Whispering Death? White Lightening? The Rawalpindi Express? On the basis of that evidence it appears that the main thing fast bowlers can teach teachers is if you want respect get yourself a cool, scary nickname. The thing is though teachers – like the rest of us – don’t get to choose their own nicknames. Also, in my experience, student nicknames for teachers are at best a bit rude and mildly amusing and at worst down right insulting. Anyway, Joel Garner (aka Big Bird) proves that sometimes the most benign nicknames can be attached to the most terrifying of quicks. What else? Fling a lump of leather at your students at nearly 100 mph from 22 yards away? Be 6ft 4″ with a shock of platinum blonde hair and smear your face with white zinc sun block? Both interesting strategies but somehow I don’t think @OfSTED would approve. So what is it that these pacemen, these Lillees, these Marshalls, these Steyns can tell us about #ICTinschools?
This is a re-blog submitted by Mark Compton-James and published with kind permission.
The original post can be found here.
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Right skills at the right time
Mitchell Starc will tell you that in the Aussie summer on their hard, fast pitches a left arm quick is what you need. Jimmy Anderson will tell you that in the last, lazy days of an English summer with a bit of moisture in the air a swing bowler reigns supreme. With quicks you sometimes just need horses for courses. ICT support in schools? Well, likewise, you need the right skills at the right time. It can’t all be done by the same person no matter how good they are. They may be an excellent network person but then can they do servers … or virtual desktop … or web development … or requirements gathering … or SharePoint development … or Google Apps? So either outsource to someone with a wide range of skills or get in some deep technology expertise to back up your in-house team when needed. Just don’t expect one person to be all things to all people
Short, sustained bursts
Focus. Four or five targeted overs – when the pressure is on – will have maximum impact. That is what achieves results. As the light is fading on the fourth day with a disintegrating pitch, that is when Dale Steyn will tear through any batting line up in the world. Likewise ICT. It isn’t a panacea but introduce it into a lesson at the right time, to illuminate a particular point or to engage a particular class and the result can be stupendous. And remember, the best users of ICT in the classroom know when not to use it.
Don’t be afraid to fail
A lot of test cricket aficionados will tell you that Atherton vs Donald in the 2nd innings at Trent Bridge 1998 is as good as test cricket gets. Atherton famously ended on 98 not out, seemingly gaining a victory over his long-time rival. Donald will tell you that maybe he didn’t get Atherton out that day but he learned more about himself, about his strengths and weaknesses, about Atherton, about how to think a batsmen out than from any other spell in his career. And he used that rip England apart and skittle Atherton countless times in the future. So when using ICT, try something new, try something different, take a risk. It is the only way we can innovate. Sometimes it will work. Sometimes it won’t. But you will always, always learn something.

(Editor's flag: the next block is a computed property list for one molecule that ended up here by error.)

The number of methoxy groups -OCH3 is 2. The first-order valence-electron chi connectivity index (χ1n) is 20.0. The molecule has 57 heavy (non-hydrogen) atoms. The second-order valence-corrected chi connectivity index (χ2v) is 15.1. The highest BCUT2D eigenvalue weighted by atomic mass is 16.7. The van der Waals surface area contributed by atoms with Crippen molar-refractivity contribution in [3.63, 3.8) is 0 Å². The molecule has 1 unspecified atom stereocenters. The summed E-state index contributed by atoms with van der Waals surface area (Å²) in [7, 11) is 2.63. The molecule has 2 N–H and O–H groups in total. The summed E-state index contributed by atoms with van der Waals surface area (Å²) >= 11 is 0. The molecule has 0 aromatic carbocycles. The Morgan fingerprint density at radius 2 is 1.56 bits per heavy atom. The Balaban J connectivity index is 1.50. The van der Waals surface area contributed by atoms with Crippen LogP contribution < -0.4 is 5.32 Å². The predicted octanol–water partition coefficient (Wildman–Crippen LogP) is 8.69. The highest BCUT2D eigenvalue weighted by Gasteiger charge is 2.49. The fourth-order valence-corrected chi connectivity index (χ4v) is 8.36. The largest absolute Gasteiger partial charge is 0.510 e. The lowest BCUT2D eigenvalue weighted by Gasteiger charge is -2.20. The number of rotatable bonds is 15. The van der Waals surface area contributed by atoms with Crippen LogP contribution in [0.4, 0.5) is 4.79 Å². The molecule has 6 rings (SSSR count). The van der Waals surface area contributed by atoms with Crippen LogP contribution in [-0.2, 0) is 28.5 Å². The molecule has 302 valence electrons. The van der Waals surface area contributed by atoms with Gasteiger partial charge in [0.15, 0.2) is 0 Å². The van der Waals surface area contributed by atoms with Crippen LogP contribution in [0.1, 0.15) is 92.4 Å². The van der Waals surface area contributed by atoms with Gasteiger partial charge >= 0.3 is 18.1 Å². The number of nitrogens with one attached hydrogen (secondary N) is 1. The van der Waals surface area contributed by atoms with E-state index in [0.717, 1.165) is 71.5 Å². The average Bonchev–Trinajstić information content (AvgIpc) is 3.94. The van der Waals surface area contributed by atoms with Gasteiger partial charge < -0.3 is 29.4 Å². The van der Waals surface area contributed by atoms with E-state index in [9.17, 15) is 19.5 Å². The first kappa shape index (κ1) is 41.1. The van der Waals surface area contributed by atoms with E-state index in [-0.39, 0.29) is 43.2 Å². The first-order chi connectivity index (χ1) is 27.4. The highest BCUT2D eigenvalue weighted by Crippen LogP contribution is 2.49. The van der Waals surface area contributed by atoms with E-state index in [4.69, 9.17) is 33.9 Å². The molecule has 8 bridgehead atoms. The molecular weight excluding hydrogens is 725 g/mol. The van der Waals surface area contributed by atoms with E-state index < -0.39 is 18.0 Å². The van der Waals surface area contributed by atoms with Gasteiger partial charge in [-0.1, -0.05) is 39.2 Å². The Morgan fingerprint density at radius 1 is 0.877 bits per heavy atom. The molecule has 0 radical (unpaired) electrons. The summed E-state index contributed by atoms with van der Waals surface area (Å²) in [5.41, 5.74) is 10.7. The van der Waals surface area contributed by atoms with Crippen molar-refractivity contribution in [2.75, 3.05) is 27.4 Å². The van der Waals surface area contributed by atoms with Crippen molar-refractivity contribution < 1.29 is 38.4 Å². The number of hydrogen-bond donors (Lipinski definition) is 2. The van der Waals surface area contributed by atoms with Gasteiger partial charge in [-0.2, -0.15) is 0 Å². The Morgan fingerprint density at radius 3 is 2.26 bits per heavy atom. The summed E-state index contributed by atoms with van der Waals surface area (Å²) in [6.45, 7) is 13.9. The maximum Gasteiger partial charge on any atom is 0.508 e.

Hunt in pairs
Lillee and Thomson? Holding and Roberts? Waqar and Wasim? Donald and Pollock? They were always at their best together, steaming in from either end and sharing the burden. This is especially true of ICT coordinators in secondary schools. The changes to the #computingcurriculum, the integration of ICT across all subjects, the relentless change and advent of #BYOD and the consumerisation of IT make the role of ICT Coordinator practically a full time job. Where I have seen it done effectively is when it is taken on by two teachers. Not only does it share the load but it gives them a sparring partner, someone to test ideas on, confide in and be just as enthusiastic. If your ICT coordinator ploughs a lone furrow you may end up with someone like Bob Willis – occasionally brilliant, undoubtedly talented but in the end an outsider who never quite achieved that of which he was capable.
They say all fast bowlers are mad. I think that’s probably true but to be honest a lot of the good teachers I know are half nuts as well so there is a natural connection there. So there might be something teachers can learn from those gentleman thugs dressed in white, these d’Artagnans of the 5 day game. But please … for the love of all that is holy … don’t start sledging your students and don’t grow a Merv Hughes moustache.